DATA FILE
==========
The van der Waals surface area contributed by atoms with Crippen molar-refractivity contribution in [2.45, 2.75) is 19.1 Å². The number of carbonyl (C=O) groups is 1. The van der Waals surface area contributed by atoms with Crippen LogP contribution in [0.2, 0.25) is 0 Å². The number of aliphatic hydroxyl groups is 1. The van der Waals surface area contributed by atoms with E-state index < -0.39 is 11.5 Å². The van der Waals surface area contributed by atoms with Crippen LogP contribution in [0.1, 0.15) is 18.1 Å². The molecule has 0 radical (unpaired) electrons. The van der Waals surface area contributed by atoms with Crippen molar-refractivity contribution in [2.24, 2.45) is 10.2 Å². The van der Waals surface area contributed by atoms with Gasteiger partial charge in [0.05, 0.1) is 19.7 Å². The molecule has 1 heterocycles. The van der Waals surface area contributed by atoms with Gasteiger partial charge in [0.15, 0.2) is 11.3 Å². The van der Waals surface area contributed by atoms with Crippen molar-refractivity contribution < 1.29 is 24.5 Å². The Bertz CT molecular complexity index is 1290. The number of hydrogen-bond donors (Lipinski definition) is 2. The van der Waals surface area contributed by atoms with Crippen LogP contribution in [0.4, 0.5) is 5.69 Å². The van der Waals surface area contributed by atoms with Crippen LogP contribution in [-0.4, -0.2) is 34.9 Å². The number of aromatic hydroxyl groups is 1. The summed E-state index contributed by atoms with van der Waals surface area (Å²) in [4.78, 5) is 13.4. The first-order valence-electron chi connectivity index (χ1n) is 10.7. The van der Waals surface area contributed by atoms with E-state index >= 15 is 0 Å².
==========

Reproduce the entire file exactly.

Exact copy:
The van der Waals surface area contributed by atoms with Crippen molar-refractivity contribution in [2.45, 2.75) is 19.1 Å². The number of carbonyl (C=O) groups is 1. The van der Waals surface area contributed by atoms with Crippen LogP contribution in [0.2, 0.25) is 0 Å². The number of aliphatic hydroxyl groups is 1. The van der Waals surface area contributed by atoms with E-state index < -0.39 is 11.5 Å². The van der Waals surface area contributed by atoms with Crippen LogP contribution in [0.1, 0.15) is 18.1 Å². The molecule has 0 radical (unpaired) electrons. The van der Waals surface area contributed by atoms with Crippen molar-refractivity contribution in [2.24, 2.45) is 10.2 Å². The van der Waals surface area contributed by atoms with Gasteiger partial charge in [0.05, 0.1) is 19.7 Å². The molecule has 1 heterocycles. The van der Waals surface area contributed by atoms with Gasteiger partial charge in [0.15, 0.2) is 11.3 Å². The van der Waals surface area contributed by atoms with Crippen molar-refractivity contribution < 1.29 is 24.5 Å². The Bertz CT molecular complexity index is 1290. The number of hydrogen-bond donors (Lipinski definition) is 2. The van der Waals surface area contributed by atoms with Crippen LogP contribution in [0.4, 0.5) is 5.69 Å². The van der Waals surface area contributed by atoms with Crippen LogP contribution in [-0.4, -0.2) is 34.9 Å². The number of aromatic hydroxyl groups is 1. The summed E-state index contributed by atoms with van der Waals surface area (Å²) in [4.78, 5) is 13.4. The first-order valence-electron chi connectivity index (χ1n) is 10.7. The van der Waals surface area contributed by atoms with E-state index >= 15 is 0 Å².